In my opinion, the more distracting issue with this coin is the corrosion, which necessitated some smoothing, not the smoothing itself.
    IMP Shogun likes this.
  6. IdesOfMarch01

    IdesOfMarch01 Supporter! Supporter

    To my eye, the obverse portrait looks as if it's been tooled by a rotary tool (a Dremel) at least in the areas I've circled; I see what appear to be semi-circular marks in these areas:

    Trajan obverse.jpg

    Both the obverse and reverse appear to have been aggressively smoothed as well. Although I'm fairly tolerant of minor smoothing on most bronzes, this coin oversteps that line for me.
  7. Cherd

    Cherd Junior Member Supporter

    I do not have the expertise, nor am I interested in investing the time to develop the expertise to make these kinds of distinctions. Besides, I'm guessing that these types of things probably can't be reliably determined from photographs, especially if a seller is motivated to take photos or modify photos in such a way as to hide them.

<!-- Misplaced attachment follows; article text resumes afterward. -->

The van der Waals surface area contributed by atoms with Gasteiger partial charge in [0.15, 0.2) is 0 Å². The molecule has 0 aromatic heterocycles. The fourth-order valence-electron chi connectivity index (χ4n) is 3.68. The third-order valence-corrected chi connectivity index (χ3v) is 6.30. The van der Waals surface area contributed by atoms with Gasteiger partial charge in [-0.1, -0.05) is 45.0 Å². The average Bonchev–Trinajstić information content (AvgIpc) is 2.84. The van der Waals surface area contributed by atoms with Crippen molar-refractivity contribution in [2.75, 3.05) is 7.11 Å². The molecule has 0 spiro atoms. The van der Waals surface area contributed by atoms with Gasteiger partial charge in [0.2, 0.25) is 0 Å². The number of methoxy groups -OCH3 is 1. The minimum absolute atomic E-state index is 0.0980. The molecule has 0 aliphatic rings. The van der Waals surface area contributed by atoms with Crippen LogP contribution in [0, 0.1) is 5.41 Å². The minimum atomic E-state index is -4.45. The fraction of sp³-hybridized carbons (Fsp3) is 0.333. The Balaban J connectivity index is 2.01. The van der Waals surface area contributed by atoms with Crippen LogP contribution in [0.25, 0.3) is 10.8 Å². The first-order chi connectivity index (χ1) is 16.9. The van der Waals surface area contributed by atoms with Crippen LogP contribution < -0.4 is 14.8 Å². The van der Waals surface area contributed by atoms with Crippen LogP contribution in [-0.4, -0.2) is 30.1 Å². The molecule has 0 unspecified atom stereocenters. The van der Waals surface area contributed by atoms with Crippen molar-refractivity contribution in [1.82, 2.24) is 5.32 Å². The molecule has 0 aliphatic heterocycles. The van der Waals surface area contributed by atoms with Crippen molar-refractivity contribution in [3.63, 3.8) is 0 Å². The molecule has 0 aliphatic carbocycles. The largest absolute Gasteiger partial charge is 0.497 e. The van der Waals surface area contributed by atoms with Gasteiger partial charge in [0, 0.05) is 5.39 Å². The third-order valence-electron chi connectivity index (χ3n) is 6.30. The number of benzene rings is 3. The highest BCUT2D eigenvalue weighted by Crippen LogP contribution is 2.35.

At the same time, I do not want fakes or re-engraved/overly-improved coins in my collection. The solution that I settled upon was to only purchase slabbed coins. This is not an ideal solution, doesn't provide a rock-solid guarantee, and I know that a lot of people in this forum are put-off by it, but for me, it is the only way to go.